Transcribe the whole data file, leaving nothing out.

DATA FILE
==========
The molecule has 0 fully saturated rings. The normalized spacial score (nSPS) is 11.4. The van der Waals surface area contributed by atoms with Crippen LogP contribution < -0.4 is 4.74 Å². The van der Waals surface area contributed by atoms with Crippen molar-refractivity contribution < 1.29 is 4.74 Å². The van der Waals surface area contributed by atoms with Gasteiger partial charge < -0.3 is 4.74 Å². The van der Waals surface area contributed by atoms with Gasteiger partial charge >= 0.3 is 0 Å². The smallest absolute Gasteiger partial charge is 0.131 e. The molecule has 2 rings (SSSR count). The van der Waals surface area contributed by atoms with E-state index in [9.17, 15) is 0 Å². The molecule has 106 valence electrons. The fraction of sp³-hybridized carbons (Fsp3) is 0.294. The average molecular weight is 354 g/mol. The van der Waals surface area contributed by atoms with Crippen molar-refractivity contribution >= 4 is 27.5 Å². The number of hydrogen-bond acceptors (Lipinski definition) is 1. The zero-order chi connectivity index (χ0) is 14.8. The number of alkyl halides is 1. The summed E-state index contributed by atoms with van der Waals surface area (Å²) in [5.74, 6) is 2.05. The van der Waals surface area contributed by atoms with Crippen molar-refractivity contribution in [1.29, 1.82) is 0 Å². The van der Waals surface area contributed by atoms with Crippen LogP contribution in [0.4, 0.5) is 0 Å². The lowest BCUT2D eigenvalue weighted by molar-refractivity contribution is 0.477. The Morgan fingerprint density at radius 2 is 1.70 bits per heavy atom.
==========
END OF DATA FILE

The molecule has 0 fully saturated rings. The normalized spacial score (nSPS) is 11.4. The van der Waals surface area contributed by atoms with Crippen LogP contribution < -0.4 is 4.74 Å². The van der Waals surface area contributed by atoms with Crippen molar-refractivity contribution < 1.29 is 4.74 Å². The van der Waals surface area contributed by atoms with Gasteiger partial charge < -0.3 is 4.74 Å². The van der Waals surface area contributed by atoms with Gasteiger partial charge >= 0.3 is 0 Å². The smallest absolute Gasteiger partial charge is 0.131 e. The molecule has 2 rings (SSSR count). The van der Waals surface area contributed by atoms with E-state index in [9.17, 15) is 0 Å². The molecule has 106 valence electrons. The fraction of sp³-hybridized carbons (Fsp3) is 0.294. The average molecular weight is 354 g/mol. The van der Waals surface area contributed by atoms with Crippen molar-refractivity contribution >= 4 is 27.5 Å². The number of hydrogen-bond acceptors (Lipinski definition) is 1. The zero-order chi connectivity index (χ0) is 14.8. The number of alkyl halides is 1. The summed E-state index contributed by atoms with van der Waals surface area (Å²) in [5.74, 6) is 2.05. The van der Waals surface area contributed by atoms with Crippen molar-refractivity contribution in [1.29, 1.82) is 0 Å². The van der Waals surface area contributed by atoms with Crippen LogP contribution in [0.4, 0.5) is 0 Å². The lowest BCUT2D eigenvalue weighted by molar-refractivity contribution is 0.477. The Morgan fingerprint density at radius 2 is 1.70 bits per heavy atom.